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More 'horrible to come out in sports' chatter

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This one comes from the Stanford Daily, I'm afraid. One of their writers, Tom Taylor, has no idea what he's writing about. None. He even gets some basic statistics wrong (he says there are 100 players on each NFL team, and he says there are about 100 openly gay professional athletes in the world) before diving into his thoughts on why talking about the sexual orientation of athletes has no place in sports. Part of his infinite wisdom launches into an explanation of why it would be so horribly difficult for a pro athlete to come out:

When anyone’s personal life is dragged through the press, it must be tough for them to stay focused on work. For an athlete it is doubly difficult, because this creates a feedback loop where a drop in form due to this distraction only serves to intensify the media pressure.

People’s prejudices come to the fore when things are going badly, not because they are valid, but because in these situations it is always easier to find a scapegoat than to solve the real problems. Any bigoted opinions of the existence of a gay player in a team could become a self-fulfilling prophecy. As the player, and thus the team, struggle under the weight of the attention, it would suddenly seem that they are a divisive and destructive presence.

Unfortunately there doesn’t seem to be an easy solution. Some players are probably going to have to take it upon their shoulders to endure all this and lead the way–to inspire others that they are free to be honest and to overcome prejudices so that this career path is open to absolutely anyone with the right skills and athletic ability.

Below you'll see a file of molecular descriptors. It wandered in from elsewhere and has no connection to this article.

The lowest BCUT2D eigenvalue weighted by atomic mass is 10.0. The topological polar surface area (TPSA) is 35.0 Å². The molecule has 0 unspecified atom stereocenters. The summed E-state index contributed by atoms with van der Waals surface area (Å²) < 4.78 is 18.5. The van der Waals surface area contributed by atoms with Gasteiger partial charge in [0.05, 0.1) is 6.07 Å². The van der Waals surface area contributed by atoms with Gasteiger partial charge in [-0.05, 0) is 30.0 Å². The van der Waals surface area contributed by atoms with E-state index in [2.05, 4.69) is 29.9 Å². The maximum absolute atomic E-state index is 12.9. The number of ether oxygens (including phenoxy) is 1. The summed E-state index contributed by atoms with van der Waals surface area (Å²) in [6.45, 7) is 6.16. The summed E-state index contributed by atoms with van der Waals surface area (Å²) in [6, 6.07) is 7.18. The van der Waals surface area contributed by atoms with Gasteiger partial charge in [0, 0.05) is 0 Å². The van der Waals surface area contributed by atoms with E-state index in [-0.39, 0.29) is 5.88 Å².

So let's get this right. First, an athlete coming out would have trouble playing well because of all the attention (presumably negative) he would get. Funny though, many gay athletes say they feel staying closeted hindered their performance because hiding is a huge distraction. Second, Taylor seems to assume that things would go badly for the whole team after an athlete came out on the squad. How about the possibility that the team will do well? Will the gay player get the credit because he came out? Taylor doesn't seem to consider that.

It's disappointing to see a columnist for the daily student paper at a top-notch university paint coming out so negatively, not even considering the overwhelming evidence, both quantitative and qualitative, that says to the contrary.

Even with the media, we still have a lot of work to do.